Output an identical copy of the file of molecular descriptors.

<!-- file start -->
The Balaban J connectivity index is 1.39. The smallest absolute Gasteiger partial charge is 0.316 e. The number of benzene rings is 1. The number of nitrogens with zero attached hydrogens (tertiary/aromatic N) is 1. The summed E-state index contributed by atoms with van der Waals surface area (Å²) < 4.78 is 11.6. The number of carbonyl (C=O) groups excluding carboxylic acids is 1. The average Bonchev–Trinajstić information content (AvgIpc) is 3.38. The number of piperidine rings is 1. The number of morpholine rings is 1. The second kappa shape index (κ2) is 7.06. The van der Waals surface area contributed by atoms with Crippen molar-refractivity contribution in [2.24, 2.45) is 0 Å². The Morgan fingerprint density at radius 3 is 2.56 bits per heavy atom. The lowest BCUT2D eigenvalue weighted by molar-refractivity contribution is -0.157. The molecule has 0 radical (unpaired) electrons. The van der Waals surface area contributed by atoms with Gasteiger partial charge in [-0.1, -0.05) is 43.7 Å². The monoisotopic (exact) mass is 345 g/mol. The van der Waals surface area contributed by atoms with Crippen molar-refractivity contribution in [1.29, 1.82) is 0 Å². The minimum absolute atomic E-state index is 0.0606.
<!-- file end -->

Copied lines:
The Balaban J connectivity index is 1.39. The smallest absolute Gasteiger partial charge is 0.316 e. The number of benzene rings is 1. The number of nitrogens with zero attached hydrogens (tertiary/aromatic N) is 1. The summed E-state index contributed by atoms with van der Waals surface area (Å²) < 4.78 is 11.6. The number of carbonyl (C=O) groups excluding carboxylic acids is 1. The average Bonchev–Trinajstić information content (AvgIpc) is 3.38. The number of piperidine rings is 1. The number of morpholine rings is 1. The second kappa shape index (κ2) is 7.06. The van der Waals surface area contributed by atoms with Crippen molar-refractivity contribution in [2.24, 2.45) is 0 Å². The Morgan fingerprint density at radius 3 is 2.56 bits per heavy atom. The lowest BCUT2D eigenvalue weighted by molar-refractivity contribution is -0.157. The molecule has 0 radical (unpaired) electrons. The van der Waals surface area contributed by atoms with Gasteiger partial charge in [-0.1, -0.05) is 43.7 Å². The monoisotopic (exact) mass is 345 g/mol. The van der Waals surface area contributed by atoms with Crippen molar-refractivity contribution in [1.29, 1.82) is 0 Å². The minimum absolute atomic E-state index is 0.0606.